Bishop of Vienne, date of birth unknown; died shortly after 475. Concerning the life of Mamertus before his elevation to the See of Vienne, nothing certain is known. The fact that his brother, Claudianus Mamertus, the theological writer, received in his youth a sound training in rhetoric, and enjoyed the personal acquaintance of Bishop Eucherius of Lyons (434-50), suggests that the brothers belonged to a wealthy Gallic family from the neighbourhood of Lyons. Like his brother, St. Mamertus was distinguished for his knowledge of profane subjects as well as of theology, and, before his elevation to the episcopate, appears to have been married. His election and consecration took place shortly before 462. As bishop he enlisted the services of his brother, who had withdrawn to a cloister, and ordained him priest of Vienne. The activity of the brothers is described in a letter of Sidonius Apollinaris (Epist., IV, xi), another of whose letters (VII, i) is addressed to Bishop Mamertus. In 463 Mamertus was engaged in a dispute with Pope Hilarius on the question of the privileges of the Bishop of Arles. Pope Leo I had regulated the boundaries of the ecclesiastical provinces of Arles and Vienne: under the latter he left the Dioceses of Valence, Tarentaise, Geneva, and Grenoble, but all the other dioceses in this district were made subordinate to Arles. Regardless of this decision and infringing on the rights of his colleague of Arles, Mamertus consecrated in 463 a bishop for the city of Die (Dea). King Gundiac of Burgundy complained to Pope Hilary of this action, whereupon the latter wrote to Bishop Leontius of Arles on 10 Oct., 463, bidding him summon a synod of bishops from the different provinces to enquire into the matter. In a subsequent letter to the bishops of the provinces of Lyons, Vienne, Narbonnensis I and II, and Alpina, he also refers to the matter, and directs them to obey Leontius's summons to a regularly constituted synod (Thiel, "Epist. Rom. Pont.", I, cxlvi, cli; Jaffé, "Regesta Rom. Pont.", I, 2nd ed., dlvi, dlix). The synod decided against Mamertus, as we learn from another letter of the pope dated 25 February, 464 (Thiel, op. cit., I, cxlviii; Jaffé, op. cit., I, dlvii). In this Hilary declares that Mamertus and the bishop unlawfully consecrated by him should really be deposed ; desiring, however that clemency be used, he commissioned Bishop Veranus to inform Mamertus that, if he did not recognize and submit to the regulations of Pope Leo, he would be deprived also of the four suffragan dioceses, still subject to Vienne. The bishop invalidly installed by Mamertus was to be confirmed in his office by Leontius, after which he might retain the bishopric. Mamertus evidently submitted, since we find no subsequent reference to the incident.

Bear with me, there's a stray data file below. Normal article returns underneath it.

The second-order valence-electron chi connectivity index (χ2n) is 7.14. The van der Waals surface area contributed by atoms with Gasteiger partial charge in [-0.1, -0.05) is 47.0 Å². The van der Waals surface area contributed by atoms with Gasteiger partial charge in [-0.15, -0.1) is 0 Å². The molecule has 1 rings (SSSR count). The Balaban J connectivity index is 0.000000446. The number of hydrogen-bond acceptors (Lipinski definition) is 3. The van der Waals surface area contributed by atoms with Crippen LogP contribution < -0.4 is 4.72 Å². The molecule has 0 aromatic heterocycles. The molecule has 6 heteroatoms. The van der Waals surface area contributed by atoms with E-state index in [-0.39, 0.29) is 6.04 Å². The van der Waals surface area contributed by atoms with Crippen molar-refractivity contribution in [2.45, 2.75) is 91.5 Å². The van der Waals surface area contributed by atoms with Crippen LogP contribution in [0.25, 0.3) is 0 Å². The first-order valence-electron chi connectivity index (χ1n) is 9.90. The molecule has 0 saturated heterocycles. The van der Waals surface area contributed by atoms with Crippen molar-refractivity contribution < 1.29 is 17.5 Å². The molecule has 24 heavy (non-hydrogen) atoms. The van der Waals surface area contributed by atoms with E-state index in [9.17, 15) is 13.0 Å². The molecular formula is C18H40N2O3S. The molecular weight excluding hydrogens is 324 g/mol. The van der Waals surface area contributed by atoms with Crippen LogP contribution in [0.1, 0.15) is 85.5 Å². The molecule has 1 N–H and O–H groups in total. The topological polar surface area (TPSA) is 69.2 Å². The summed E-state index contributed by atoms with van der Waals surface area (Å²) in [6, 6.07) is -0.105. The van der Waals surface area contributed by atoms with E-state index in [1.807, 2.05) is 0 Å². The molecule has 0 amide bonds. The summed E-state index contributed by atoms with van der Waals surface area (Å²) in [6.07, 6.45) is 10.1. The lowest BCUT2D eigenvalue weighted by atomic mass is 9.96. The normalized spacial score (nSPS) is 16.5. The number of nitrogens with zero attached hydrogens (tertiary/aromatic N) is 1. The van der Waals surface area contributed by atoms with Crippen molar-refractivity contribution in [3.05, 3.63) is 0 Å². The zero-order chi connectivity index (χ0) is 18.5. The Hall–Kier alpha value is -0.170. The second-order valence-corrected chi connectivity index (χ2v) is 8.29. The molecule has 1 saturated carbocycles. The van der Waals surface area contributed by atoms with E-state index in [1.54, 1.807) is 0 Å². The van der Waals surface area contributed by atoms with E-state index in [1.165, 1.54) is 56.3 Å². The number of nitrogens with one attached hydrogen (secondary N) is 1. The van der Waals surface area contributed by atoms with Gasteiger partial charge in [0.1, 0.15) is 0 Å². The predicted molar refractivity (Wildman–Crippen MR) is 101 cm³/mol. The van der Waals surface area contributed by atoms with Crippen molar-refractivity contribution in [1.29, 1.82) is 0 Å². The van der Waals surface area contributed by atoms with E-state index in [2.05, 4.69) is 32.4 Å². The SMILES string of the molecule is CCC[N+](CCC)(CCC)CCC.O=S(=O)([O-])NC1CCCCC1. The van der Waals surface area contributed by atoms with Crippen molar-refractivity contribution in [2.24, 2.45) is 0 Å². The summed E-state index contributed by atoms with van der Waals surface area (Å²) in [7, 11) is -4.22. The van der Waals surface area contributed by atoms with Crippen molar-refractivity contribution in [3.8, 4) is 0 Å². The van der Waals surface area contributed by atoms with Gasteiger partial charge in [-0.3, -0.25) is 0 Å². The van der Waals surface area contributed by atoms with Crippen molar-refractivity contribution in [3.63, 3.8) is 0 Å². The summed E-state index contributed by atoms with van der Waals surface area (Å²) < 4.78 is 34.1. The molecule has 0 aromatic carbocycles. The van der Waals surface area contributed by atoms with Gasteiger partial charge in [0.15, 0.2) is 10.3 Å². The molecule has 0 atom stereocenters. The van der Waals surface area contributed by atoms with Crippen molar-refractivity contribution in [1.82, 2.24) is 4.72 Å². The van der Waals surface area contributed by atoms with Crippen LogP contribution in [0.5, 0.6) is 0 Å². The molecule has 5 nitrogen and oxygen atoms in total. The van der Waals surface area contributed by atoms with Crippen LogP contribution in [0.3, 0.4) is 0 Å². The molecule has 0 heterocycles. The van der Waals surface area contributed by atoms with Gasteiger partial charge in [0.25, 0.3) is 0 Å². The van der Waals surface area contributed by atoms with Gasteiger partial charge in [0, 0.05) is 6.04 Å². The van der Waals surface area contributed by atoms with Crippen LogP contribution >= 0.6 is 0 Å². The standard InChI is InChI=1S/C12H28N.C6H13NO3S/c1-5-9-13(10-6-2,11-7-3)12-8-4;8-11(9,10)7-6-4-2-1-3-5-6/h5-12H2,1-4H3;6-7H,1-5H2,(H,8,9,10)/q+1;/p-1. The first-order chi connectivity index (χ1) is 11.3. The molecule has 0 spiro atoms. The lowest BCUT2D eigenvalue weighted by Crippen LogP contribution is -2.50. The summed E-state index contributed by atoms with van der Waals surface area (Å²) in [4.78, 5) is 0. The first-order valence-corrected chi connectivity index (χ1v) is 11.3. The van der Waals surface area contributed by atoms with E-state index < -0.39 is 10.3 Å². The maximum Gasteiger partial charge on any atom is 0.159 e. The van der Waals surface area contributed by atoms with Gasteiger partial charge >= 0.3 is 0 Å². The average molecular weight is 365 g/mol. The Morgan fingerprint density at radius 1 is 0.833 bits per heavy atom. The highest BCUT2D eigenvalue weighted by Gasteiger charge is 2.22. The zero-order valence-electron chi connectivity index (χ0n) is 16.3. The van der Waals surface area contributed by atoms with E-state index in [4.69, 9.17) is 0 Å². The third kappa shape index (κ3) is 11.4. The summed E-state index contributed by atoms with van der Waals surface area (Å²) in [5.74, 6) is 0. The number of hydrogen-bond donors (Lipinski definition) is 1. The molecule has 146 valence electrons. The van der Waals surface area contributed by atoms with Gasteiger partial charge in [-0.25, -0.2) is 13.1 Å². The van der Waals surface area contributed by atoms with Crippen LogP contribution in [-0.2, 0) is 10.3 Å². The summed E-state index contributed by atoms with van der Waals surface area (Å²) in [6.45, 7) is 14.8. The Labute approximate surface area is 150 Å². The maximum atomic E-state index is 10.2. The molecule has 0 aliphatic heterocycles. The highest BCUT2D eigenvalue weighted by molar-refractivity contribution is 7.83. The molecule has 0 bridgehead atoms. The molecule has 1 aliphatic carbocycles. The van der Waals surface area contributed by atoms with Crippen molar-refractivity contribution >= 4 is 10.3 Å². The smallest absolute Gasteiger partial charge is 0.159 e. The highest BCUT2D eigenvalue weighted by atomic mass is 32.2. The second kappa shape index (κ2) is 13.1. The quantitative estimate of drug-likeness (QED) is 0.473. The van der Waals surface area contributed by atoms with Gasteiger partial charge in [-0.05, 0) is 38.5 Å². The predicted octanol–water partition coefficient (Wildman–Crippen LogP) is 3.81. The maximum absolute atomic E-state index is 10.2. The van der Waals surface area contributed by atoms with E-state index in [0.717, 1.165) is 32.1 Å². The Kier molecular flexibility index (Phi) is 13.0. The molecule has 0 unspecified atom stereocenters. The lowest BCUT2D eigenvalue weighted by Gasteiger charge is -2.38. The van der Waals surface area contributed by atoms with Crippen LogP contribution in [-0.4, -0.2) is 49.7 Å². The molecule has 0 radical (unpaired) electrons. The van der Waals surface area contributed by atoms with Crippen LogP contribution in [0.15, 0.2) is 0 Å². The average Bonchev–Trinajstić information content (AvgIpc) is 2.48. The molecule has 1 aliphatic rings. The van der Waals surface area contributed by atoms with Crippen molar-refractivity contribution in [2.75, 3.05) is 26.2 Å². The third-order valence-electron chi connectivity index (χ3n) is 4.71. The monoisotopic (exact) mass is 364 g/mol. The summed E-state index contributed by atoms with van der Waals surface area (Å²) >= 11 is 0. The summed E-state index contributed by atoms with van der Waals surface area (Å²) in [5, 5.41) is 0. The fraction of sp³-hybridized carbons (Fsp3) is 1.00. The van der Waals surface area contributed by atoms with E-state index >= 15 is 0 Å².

During his episcopate, the remains of St. Ferreolus were discovered, and were translated by Mamertus to a church in Vienne, built in honour of that holy martyr ( Gregory of Tours, "De gloria mart.", II, ii). St. Mamertus was the founder of the Rogation Processions (see ROGATION DAYS), as we learn on the testimony of Sidonius Apollinaris (Epist., V, xiv; VII, i), and his second successor, Avitus ("Homilia de Rogat." in P. L., LIX, 289-94). In connexion with these intercessory processions, Mamertus summoned a synod at Vienne between 471 and 475. About 475 he attended a synod at Arles, which dealt with the predestination teaching of Lucidus, a Gallic priest. As this is the latest information we possess concerning him, we may assume that he died shortly afterwards. After his death he was venerated as a saint. His name stands in the "Martyrologium Hieronymianum" and in the "Martyrologium" of Florus of Lyons under 11 May, on which day his feast is still celebrated (Quentin, "Les martyrologes historiques", 348).
The Catholic Encyclopedia is the most comprehensive resource on Catholic teaching, history, and information ever gathered in all of human history. This easy-to-search online version was originally printed between 1907 and 1912 in fifteen hard copy volumes.
Designed to present its readers with the full body of Catholic teaching, the Encyclopedia contains not only precise statements of what the Church has defined, but also an impartial record of different views of acknowledged authority on all disputed questions, national, political or factional. In the determination of the truth the most recent and acknowledged scientific methods are employed, and the results of the latest research in theology, philosophy, history, apologetics, archaeology, and other sciences are given careful consideration.
No one who is interested in human history, past and present, can ignore the Catholic Church, either as an institution which has been the central figure in the civilized world for nearly two thousand years, decisively affecting its destinies, religious, literary, scientific, social and political, or as an existing power whose influence and activity extend to every part of the globe. In the past century the Church has grown both extensively and intensively among English-speaking peoples. Their living interests demand that they should have the means of informing themselves about this vast institution, which, whether they are Catholics or not, affects their fortunes and their destiny.
Copyright © Catholic Encyclopedia. Robert Appleton Company New York, NY. Volume 1: 1907; Volume 2: 1907; Volume 3: 1908; Volume 4: 1908; Volume 5: 1909; Volume 6: 1909; Volume 7: 1910; Volume 8: 1910; Volume 9: 1910; Volume 10: 1911; Volume 11: - 1911; Volume 12: - 1911; Volume 13: - 1912; Volume 14: 1912; Volume 15: 1912
Catholic Online Catholic Encyclopedia Digital version Compiled and Copyright © Catholic Online